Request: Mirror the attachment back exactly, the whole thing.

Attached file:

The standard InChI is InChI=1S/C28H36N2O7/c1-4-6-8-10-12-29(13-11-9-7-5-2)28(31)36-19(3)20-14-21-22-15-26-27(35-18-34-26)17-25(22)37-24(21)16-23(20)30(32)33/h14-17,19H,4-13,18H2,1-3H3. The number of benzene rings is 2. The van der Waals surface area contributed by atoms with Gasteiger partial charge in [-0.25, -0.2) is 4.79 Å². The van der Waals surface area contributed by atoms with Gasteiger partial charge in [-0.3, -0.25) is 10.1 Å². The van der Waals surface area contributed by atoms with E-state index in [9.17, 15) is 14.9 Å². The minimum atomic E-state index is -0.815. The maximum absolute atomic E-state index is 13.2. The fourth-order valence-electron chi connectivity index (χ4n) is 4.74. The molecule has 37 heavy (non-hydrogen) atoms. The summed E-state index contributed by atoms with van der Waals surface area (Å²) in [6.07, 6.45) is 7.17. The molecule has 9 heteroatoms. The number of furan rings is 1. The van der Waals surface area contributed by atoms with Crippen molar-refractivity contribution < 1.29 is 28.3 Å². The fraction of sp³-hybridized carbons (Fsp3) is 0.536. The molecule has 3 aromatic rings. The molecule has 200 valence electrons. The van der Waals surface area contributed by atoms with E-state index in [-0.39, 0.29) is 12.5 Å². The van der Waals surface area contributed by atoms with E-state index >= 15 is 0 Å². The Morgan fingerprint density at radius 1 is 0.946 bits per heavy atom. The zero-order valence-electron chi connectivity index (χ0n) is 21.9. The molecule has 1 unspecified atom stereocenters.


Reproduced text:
The standard InChI is InChI=1S/C28H36N2O7/c1-4-6-8-10-12-29(13-11-9-7-5-2)28(31)36-19(3)20-14-21-22-15-26-27(35-18-34-26)17-25(22)37-24(21)16-23(20)30(32)33/h14-17,19H,4-13,18H2,1-3H3. The number of benzene rings is 2. The van der Waals surface area contributed by atoms with Gasteiger partial charge in [-0.25, -0.2) is 4.79 Å². The van der Waals surface area contributed by atoms with Gasteiger partial charge in [-0.3, -0.25) is 10.1 Å². The van der Waals surface area contributed by atoms with E-state index in [9.17, 15) is 14.9 Å². The minimum atomic E-state index is -0.815. The maximum absolute atomic E-state index is 13.2. The fourth-order valence-electron chi connectivity index (χ4n) is 4.74. The molecule has 37 heavy (non-hydrogen) atoms. The summed E-state index contributed by atoms with van der Waals surface area (Å²) in [6.07, 6.45) is 7.17. The molecule has 9 heteroatoms. The number of furan rings is 1. The van der Waals surface area contributed by atoms with Crippen molar-refractivity contribution < 1.29 is 28.3 Å². The fraction of sp³-hybridized carbons (Fsp3) is 0.536. The molecule has 3 aromatic rings. The molecule has 200 valence electrons. The van der Waals surface area contributed by atoms with E-state index in [-0.39, 0.29) is 12.5 Å². The van der Waals surface area contributed by atoms with E-state index >= 15 is 0 Å². The Morgan fingerprint density at radius 1 is 0.946 bits per heavy atom. The zero-order valence-electron chi connectivity index (χ0n) is 21.9. The molecule has 1 unspecified atom stereocenters.